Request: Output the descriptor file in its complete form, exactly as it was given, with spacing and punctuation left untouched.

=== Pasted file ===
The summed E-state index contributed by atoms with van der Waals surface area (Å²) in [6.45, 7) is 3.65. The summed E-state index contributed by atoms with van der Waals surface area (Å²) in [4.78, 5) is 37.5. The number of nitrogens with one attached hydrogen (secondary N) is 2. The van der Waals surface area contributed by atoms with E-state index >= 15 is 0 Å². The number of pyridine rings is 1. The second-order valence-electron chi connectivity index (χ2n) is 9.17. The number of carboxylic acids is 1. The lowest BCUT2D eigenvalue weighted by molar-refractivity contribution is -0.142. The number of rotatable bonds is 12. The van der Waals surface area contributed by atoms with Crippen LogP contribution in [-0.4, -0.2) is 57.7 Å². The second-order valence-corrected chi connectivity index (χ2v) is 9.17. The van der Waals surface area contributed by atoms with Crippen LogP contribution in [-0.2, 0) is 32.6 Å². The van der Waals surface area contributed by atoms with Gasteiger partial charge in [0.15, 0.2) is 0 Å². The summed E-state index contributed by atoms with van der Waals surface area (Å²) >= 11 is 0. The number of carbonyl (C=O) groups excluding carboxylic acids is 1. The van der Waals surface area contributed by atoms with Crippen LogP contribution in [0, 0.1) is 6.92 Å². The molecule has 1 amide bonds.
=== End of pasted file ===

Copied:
The summed E-state index contributed by atoms with van der Waals surface area (Å²) in [6.45, 7) is 3.65. The summed E-state index contributed by atoms with van der Waals surface area (Å²) in [4.78, 5) is 37.5. The number of nitrogens with one attached hydrogen (secondary N) is 2. The van der Waals surface area contributed by atoms with E-state index >= 15 is 0 Å². The number of pyridine rings is 1. The second-order valence-electron chi connectivity index (χ2n) is 9.17. The number of carboxylic acids is 1. The lowest BCUT2D eigenvalue weighted by molar-refractivity contribution is -0.142. The number of rotatable bonds is 12. The van der Waals surface area contributed by atoms with Crippen LogP contribution in [-0.4, -0.2) is 57.7 Å². The second-order valence-corrected chi connectivity index (χ2v) is 9.17. The van der Waals surface area contributed by atoms with Crippen LogP contribution in [-0.2, 0) is 32.6 Å². The van der Waals surface area contributed by atoms with Gasteiger partial charge in [0.15, 0.2) is 0 Å². The summed E-state index contributed by atoms with van der Waals surface area (Å²) >= 11 is 0. The number of carbonyl (C=O) groups excluding carboxylic acids is 1. The van der Waals surface area contributed by atoms with Crippen LogP contribution in [0, 0.1) is 6.92 Å². The molecule has 1 amide bonds.